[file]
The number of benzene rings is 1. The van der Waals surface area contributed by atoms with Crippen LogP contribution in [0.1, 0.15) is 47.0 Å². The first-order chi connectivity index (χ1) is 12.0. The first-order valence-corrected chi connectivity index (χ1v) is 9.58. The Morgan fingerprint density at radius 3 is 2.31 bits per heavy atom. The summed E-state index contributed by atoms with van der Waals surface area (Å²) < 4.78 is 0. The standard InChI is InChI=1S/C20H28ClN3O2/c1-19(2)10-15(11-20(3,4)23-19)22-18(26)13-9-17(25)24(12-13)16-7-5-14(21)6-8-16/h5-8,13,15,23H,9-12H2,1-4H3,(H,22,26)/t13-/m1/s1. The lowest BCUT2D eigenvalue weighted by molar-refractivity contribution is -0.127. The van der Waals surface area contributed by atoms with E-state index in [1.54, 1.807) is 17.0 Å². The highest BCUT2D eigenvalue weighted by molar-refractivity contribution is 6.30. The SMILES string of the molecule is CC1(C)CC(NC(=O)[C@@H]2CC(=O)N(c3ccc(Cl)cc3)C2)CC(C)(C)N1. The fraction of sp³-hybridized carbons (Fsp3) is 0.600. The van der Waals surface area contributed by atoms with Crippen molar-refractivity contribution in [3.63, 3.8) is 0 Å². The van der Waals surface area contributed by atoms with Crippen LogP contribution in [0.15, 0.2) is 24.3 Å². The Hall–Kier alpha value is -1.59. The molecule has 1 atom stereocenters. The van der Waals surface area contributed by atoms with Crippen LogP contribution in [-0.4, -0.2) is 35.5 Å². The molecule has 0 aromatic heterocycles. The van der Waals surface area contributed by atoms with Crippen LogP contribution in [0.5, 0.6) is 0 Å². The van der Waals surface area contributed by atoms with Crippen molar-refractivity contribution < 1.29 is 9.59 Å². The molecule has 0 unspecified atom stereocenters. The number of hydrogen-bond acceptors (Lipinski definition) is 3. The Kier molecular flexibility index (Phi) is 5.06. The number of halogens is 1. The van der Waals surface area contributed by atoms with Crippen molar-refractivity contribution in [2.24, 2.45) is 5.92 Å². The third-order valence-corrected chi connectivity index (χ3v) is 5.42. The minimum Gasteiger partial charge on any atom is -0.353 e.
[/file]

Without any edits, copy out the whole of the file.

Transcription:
The number of benzene rings is 1. The van der Waals surface area contributed by atoms with Crippen LogP contribution in [0.1, 0.15) is 47.0 Å². The first-order chi connectivity index (χ1) is 12.0. The first-order valence-corrected chi connectivity index (χ1v) is 9.58. The Morgan fingerprint density at radius 3 is 2.31 bits per heavy atom. The summed E-state index contributed by atoms with van der Waals surface area (Å²) < 4.78 is 0. The standard InChI is InChI=1S/C20H28ClN3O2/c1-19(2)10-15(11-20(3,4)23-19)22-18(26)13-9-17(25)24(12-13)16-7-5-14(21)6-8-16/h5-8,13,15,23H,9-12H2,1-4H3,(H,22,26)/t13-/m1/s1. The lowest BCUT2D eigenvalue weighted by molar-refractivity contribution is -0.127. The van der Waals surface area contributed by atoms with E-state index in [1.54, 1.807) is 17.0 Å². The highest BCUT2D eigenvalue weighted by molar-refractivity contribution is 6.30. The SMILES string of the molecule is CC1(C)CC(NC(=O)[C@@H]2CC(=O)N(c3ccc(Cl)cc3)C2)CC(C)(C)N1. The fraction of sp³-hybridized carbons (Fsp3) is 0.600. The van der Waals surface area contributed by atoms with Crippen molar-refractivity contribution in [3.63, 3.8) is 0 Å². The van der Waals surface area contributed by atoms with Crippen LogP contribution in [0.15, 0.2) is 24.3 Å². The Hall–Kier alpha value is -1.59. The molecule has 1 atom stereocenters. The van der Waals surface area contributed by atoms with Crippen LogP contribution in [-0.4, -0.2) is 35.5 Å². The molecule has 0 aromatic heterocycles. The van der Waals surface area contributed by atoms with Crippen LogP contribution in [0.5, 0.6) is 0 Å². The van der Waals surface area contributed by atoms with Crippen molar-refractivity contribution < 1.29 is 9.59 Å². The molecule has 0 unspecified atom stereocenters. The number of hydrogen-bond acceptors (Lipinski definition) is 3. The Kier molecular flexibility index (Phi) is 5.06. The number of halogens is 1. The van der Waals surface area contributed by atoms with Crippen molar-refractivity contribution in [2.24, 2.45) is 5.92 Å². The third-order valence-corrected chi connectivity index (χ3v) is 5.42. The minimum Gasteiger partial charge on any atom is -0.353 e.